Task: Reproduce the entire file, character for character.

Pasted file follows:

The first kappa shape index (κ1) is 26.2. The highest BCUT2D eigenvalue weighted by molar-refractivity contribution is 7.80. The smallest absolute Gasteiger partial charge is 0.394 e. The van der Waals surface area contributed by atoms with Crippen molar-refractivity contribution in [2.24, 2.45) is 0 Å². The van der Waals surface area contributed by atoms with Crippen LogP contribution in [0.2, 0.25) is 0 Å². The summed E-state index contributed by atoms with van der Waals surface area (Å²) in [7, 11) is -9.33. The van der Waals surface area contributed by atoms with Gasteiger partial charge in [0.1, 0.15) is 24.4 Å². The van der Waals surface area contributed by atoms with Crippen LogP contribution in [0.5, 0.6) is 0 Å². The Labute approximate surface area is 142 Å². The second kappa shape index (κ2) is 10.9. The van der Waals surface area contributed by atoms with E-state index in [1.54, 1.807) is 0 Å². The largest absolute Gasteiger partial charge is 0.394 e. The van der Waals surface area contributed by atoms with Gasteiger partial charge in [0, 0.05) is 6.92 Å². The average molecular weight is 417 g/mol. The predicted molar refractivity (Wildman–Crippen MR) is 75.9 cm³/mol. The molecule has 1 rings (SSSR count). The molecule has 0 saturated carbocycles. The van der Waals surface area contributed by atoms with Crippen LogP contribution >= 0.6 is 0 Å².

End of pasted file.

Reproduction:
The first kappa shape index (κ1) is 26.2. The highest BCUT2D eigenvalue weighted by molar-refractivity contribution is 7.80. The smallest absolute Gasteiger partial charge is 0.394 e. The van der Waals surface area contributed by atoms with Crippen molar-refractivity contribution in [2.24, 2.45) is 0 Å². The van der Waals surface area contributed by atoms with Crippen LogP contribution in [0.2, 0.25) is 0 Å². The summed E-state index contributed by atoms with van der Waals surface area (Å²) in [7, 11) is -9.33. The van der Waals surface area contributed by atoms with Gasteiger partial charge in [0.1, 0.15) is 24.4 Å². The van der Waals surface area contributed by atoms with Crippen LogP contribution in [0.5, 0.6) is 0 Å². The Labute approximate surface area is 142 Å². The second kappa shape index (κ2) is 10.9. The van der Waals surface area contributed by atoms with E-state index in [1.54, 1.807) is 0 Å². The largest absolute Gasteiger partial charge is 0.394 e. The van der Waals surface area contributed by atoms with Gasteiger partial charge in [0, 0.05) is 6.92 Å². The average molecular weight is 417 g/mol. The predicted molar refractivity (Wildman–Crippen MR) is 75.9 cm³/mol. The molecule has 1 rings (SSSR count). The molecule has 0 saturated carbocycles. The van der Waals surface area contributed by atoms with Crippen LogP contribution >= 0.6 is 0 Å².